A Dark Night's Ride
Jacques Delacroix III
A gambler, hustler and gunman working on the right side of the law for once.
Half Black Jack
Real Name: Jacques Delacroix III
Age: 31 Height: 5’11 Weight: 170 Complexion: Cafe au lait
Color: White-Black- Jack is highly selfish, but he desperately wants to “fit in”. He’s been betrayed and left out so often, that he only trusts himself and he enjoys using the rules of the society that has excluded him to his own advantage. Occasionally, Jack takes on a companion, to whom he is very protective.
STR: 12 (2)
CON: 12 (4)
Feats: Favored Conditions: Mounted Combat, Favored Conditions: Knife Fighting, Weapon Spec: Bowie Knife, Fearless, Quick Draw, Wealth (Unreliable 11-), Well connected (Gulf Coast and Midwest only)
Background Skills- Bluff, Diplomacy, Forgery, Seduction, Gambling, Prof.: Horse breeding, Prof: Business, Know: High-Society, Know: jewelry, Art and Wealth, Sense motive: Animal Handling, Ride- +4 each
Pinkerton Package- Know(Law Enforcement) +1, Survival +2, Pistol +1, Intimidate +1, Sense Motive +2, Spot +1 Ride +2, Well Connected
Equipment: Bowie Knife, Colt Army Pistol, Winchester Rifle, Pocketwatch, Cards (both marked and clean), Dice (both loaded and normal), 2 fake ID’s, Fake credentials (Illinois State Attorney, Federal land surveyor), Jeweler’s loupe. Voodoo fetishes/paraphenalia, Knife boot (a ala the From Russia With Love)
Jack is a tall lean good looking guy with a winning smile. He’s that alluring mix of Southern gentleman and backwoodsman. Although he appears white, he is a racial blend- his father was mixed Black and French and his mother is French Creole (mixed African, French, Spanish and Indian descent). His father was known as Black Jack, so Jack III became Jacques Demi-Noir (Half-Black Jack).
Jack was born in 1845 in New Orleans. His father a horse breeder, trainer and racer and Jack fell in love with horses at a young age. He was an adventuresome outdoorsy boy, who loved to ride, hunt, fish and fight. His heroes were Davey Crocket and Kit Carson. He became adept at both rifles and pistols, but really shines with a blade in his hand.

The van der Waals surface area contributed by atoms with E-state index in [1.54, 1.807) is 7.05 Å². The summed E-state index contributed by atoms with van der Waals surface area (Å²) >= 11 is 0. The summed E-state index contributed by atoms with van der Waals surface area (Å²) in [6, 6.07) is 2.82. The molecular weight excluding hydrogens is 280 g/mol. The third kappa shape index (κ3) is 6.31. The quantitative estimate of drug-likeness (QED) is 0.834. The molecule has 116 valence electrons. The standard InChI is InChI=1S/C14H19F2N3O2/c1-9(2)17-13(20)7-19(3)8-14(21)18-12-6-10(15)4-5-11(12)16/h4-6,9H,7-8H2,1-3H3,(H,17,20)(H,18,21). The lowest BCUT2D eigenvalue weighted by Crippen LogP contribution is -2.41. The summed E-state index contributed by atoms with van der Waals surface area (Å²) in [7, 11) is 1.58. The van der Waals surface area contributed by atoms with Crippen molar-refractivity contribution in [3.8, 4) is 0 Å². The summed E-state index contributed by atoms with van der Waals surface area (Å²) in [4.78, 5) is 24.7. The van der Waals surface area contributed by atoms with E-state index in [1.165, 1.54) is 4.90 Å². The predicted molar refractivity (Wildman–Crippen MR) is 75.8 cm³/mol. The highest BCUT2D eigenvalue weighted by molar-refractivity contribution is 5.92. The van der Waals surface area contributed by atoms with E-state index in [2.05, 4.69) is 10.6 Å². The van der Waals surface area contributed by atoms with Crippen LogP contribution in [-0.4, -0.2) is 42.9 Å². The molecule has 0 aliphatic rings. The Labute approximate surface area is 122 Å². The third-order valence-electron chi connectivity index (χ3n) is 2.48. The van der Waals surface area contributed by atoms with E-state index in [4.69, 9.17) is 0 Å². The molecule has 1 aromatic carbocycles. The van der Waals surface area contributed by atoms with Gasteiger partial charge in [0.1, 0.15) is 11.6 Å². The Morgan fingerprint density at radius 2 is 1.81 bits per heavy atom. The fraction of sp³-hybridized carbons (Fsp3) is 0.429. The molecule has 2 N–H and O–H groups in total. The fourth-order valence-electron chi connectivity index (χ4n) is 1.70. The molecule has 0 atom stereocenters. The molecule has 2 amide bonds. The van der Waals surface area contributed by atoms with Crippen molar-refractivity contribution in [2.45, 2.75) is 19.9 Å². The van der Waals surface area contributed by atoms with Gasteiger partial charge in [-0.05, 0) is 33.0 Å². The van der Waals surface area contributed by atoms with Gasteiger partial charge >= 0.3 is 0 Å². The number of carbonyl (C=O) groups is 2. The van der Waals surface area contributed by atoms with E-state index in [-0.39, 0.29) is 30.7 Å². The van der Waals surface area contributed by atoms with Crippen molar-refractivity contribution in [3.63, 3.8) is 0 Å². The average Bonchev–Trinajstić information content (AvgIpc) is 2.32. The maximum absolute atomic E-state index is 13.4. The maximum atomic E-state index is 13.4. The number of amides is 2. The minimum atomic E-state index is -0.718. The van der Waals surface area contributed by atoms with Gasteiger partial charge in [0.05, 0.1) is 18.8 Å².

Although he is nominally Catholic, Jack is not a particularly religious man. During his youth, he spent a lot of time with the black farmhands and trainers at his father’s ranch, many of whom practiced voodoo. A houngan was read his fortune and foresaw a great doom. Although the prophecy was not specific, Jack has been convinced he carries a curse. He is fiercely superstitious and believes in ghosts, the evil eye, zombies, etc.
Jack’s family fled New Orleans in 1859. A youthful Jack had seduced the wrong man’s daughter. The irate father and a few friend accosted Jack’s father. The resulting brawl ended in Jack, Jr’s death. Taking what little wealth remained, his mother moved to Chicago and tried to start again. There Jack’s Southern charms weren’t popular with the onset of war. He was never accepted by upper class Chicago society.
Instead, he turned his attention to the less savory elements. He became a fixture among the “bad boys” of Chicaco- gamblers, pimps, thieves and murderers. Jack gained a reputation as a “fixer”- someone who could get you anything. To defend himself during this period, Jack preferred to use his knife rather than a pistol. His brutality combined with his superstitious rituals, led people to believe that he was a devil-worshipper and he was further outcast.